Special Report: Focus on Tibet
BEIJING, Jan. 26 -- Tibetan opera is an ancient
traditional Chinese ethnic minority art form that has developed over centuries.
Hailed as "the living fossil of traditional Tibetan culture", it boasts a
history of more than 600 years -- about 400 years longer than China's national
treasure, the Peking Opera. It is a kind of art combining folk dance, singing
and vocal performance in one.
With finery costume and resounding aria, Tibetan
opera, which is wide in content and various in types of literature, has long
been cherished by Tibetan people. It is said that wherever you find Tibetan
people, you will find Tibetan opera.
Tibetan opera performance. (Photo: China
Tibet Information Center )
The pieces "Princess Wencheng", "Prince Nuosang" and
"Drowa Sangmo" are played across Tibet Autonomous Region and its
neighboring Tibetan-inhabited areas in provinces of Qinghai, Gansu and Sichuan.
Impacted by the modernization and globalization,
Tibetan opera, like other traditional culture, faces difficulty in developing
and carrying forward. Both central government and local government of Tibet have
given importance to its preservation and development ever since the
peaceful liberation of Tibet and China's reform and opening-up in
More opera creations, professional artists,
achievements, theatres are coming forth against the background.
Taking the advantage of prevailing wind of intangible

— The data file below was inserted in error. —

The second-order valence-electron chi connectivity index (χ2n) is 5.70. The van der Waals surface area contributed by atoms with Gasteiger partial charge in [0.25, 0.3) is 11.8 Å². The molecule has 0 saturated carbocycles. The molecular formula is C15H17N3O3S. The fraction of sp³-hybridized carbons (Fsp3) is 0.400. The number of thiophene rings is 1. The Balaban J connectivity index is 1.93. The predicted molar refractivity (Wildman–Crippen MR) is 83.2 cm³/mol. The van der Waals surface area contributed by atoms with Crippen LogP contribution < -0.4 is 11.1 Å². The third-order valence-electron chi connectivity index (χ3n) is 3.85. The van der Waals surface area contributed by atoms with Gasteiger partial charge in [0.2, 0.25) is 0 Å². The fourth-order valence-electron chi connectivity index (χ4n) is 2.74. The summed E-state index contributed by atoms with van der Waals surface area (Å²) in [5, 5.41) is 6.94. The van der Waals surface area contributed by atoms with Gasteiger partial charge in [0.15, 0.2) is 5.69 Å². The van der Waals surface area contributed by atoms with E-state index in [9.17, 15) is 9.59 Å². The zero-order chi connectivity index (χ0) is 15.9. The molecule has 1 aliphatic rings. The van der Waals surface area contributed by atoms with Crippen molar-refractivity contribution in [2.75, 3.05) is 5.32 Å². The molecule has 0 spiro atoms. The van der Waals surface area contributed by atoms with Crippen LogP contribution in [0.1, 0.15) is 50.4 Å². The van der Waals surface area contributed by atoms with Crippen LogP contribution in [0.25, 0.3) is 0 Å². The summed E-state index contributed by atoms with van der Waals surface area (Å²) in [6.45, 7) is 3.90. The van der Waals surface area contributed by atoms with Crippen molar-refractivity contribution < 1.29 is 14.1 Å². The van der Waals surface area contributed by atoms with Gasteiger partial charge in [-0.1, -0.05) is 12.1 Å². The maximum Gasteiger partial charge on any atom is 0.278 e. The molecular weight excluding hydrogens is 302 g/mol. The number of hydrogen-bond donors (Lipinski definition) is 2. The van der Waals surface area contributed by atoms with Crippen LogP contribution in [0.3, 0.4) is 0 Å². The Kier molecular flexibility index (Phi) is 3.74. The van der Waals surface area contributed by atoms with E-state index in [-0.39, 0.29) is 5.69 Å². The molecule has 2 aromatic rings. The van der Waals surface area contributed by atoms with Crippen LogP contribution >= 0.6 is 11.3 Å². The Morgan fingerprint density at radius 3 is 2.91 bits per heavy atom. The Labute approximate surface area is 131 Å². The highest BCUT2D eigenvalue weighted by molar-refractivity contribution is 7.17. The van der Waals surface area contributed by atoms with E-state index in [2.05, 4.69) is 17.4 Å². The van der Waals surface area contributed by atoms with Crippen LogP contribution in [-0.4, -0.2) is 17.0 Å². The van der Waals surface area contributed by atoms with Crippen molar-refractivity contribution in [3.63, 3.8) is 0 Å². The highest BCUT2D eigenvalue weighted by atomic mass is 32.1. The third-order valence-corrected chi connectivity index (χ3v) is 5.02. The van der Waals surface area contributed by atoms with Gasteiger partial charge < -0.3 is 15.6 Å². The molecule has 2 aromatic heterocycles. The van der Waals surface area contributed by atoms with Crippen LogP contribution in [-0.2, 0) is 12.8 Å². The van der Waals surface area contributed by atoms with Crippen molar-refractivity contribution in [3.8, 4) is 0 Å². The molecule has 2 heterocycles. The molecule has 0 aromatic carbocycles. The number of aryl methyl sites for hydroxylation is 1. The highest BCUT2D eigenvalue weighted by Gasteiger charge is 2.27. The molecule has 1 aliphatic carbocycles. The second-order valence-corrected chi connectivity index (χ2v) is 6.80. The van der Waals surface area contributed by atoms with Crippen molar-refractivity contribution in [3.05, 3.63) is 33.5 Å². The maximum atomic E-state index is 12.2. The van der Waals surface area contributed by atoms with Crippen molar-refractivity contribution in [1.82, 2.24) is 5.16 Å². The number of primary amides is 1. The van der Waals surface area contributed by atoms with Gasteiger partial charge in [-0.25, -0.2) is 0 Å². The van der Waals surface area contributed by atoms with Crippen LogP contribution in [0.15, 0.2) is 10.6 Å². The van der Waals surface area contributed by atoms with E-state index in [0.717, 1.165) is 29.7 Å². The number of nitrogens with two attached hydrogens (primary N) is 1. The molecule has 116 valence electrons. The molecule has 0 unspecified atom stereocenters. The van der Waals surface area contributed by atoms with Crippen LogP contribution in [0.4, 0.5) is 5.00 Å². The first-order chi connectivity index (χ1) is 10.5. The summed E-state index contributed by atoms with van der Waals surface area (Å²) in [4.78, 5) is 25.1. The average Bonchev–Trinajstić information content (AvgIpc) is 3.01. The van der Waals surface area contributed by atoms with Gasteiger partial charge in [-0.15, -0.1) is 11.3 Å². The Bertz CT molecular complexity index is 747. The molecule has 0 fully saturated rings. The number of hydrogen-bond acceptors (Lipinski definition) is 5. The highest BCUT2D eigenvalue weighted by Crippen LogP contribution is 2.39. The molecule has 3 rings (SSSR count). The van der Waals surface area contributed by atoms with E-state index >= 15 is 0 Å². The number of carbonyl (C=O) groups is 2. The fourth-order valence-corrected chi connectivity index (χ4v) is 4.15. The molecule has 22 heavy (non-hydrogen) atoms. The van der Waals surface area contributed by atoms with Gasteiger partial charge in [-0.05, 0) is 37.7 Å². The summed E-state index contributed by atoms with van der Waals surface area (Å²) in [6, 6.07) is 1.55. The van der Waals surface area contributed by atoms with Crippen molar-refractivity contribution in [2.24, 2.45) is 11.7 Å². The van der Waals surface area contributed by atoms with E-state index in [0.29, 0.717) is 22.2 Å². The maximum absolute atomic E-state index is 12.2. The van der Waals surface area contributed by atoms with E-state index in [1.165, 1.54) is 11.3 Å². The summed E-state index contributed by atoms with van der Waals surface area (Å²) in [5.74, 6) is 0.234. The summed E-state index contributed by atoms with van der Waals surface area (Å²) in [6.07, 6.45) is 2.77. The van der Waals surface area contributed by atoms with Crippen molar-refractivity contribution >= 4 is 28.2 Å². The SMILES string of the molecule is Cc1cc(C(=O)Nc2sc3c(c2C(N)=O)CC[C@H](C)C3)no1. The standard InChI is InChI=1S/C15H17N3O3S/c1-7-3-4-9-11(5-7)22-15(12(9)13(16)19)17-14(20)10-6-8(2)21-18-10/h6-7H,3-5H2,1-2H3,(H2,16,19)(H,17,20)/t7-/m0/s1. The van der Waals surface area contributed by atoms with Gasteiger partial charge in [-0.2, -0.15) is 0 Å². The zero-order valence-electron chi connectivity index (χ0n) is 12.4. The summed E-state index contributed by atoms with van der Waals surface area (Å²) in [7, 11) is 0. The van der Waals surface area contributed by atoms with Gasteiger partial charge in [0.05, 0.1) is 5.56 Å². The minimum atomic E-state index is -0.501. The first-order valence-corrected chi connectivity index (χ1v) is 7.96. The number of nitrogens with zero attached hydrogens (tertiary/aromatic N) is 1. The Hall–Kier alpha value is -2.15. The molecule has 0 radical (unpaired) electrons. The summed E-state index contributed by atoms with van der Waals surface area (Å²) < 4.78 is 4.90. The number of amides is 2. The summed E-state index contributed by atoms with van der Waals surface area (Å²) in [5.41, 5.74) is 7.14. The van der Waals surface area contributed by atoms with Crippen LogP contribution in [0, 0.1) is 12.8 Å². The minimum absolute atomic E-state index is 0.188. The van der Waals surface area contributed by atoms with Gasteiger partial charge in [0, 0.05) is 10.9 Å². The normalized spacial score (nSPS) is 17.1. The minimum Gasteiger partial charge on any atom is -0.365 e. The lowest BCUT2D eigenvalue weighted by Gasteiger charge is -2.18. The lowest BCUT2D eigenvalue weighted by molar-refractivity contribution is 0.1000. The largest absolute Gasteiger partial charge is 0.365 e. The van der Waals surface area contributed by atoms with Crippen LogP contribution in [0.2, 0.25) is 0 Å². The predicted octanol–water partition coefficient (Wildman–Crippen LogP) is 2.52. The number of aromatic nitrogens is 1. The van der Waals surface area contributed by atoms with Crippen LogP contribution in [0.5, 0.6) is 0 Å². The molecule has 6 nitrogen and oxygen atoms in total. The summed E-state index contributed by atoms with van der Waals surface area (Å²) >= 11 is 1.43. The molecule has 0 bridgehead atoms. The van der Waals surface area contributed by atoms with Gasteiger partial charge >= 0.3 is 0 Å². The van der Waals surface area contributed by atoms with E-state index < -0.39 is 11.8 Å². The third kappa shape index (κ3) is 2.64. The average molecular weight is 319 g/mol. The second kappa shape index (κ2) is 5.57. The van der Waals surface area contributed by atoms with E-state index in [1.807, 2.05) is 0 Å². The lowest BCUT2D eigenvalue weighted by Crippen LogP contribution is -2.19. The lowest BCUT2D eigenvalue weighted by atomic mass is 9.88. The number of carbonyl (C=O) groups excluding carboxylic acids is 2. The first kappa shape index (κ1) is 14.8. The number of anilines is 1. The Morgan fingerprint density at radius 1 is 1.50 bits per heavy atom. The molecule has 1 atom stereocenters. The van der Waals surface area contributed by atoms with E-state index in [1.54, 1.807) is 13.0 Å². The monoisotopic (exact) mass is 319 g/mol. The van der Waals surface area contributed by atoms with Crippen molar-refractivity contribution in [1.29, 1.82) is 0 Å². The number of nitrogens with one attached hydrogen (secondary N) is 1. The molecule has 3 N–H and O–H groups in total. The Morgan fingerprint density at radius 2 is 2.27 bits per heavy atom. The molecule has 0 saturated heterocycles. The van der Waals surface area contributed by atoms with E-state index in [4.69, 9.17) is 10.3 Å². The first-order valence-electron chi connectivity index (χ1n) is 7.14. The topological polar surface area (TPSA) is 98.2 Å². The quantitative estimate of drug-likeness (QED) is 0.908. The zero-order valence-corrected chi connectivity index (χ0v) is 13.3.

cultural heritage, Tibetan opera has entered into a fast as well as overall
protection period. Some items were among the first batch of Chinese
Intangible Cultural Heritage Protection List and more special funds were
allocated in succession to ensure an effective and sustaining preservation.
Studying of production, history, development of
Tibetan opera has never stopped as collecting, recording as well as publishing
relative documents always continue. Tibetan opera is also taught in some primary
and middle schools to bring up more professionals.
The ancient folk art is gradually coming to the
public and acclaimed by domestic and foreign audiences outside Tibetan-inhabited
areas while promotional performances across China and even the world
The Peking-Tibetan opera "Princess Wencheng" received
raves when touring across the country. In September 2008, Tibetan
opera applied for the "Human being Intangible Cultural Heritage List" of
the United Nations Educational, Scientific and Cultural Organization
(Source: China Tibet Information Center)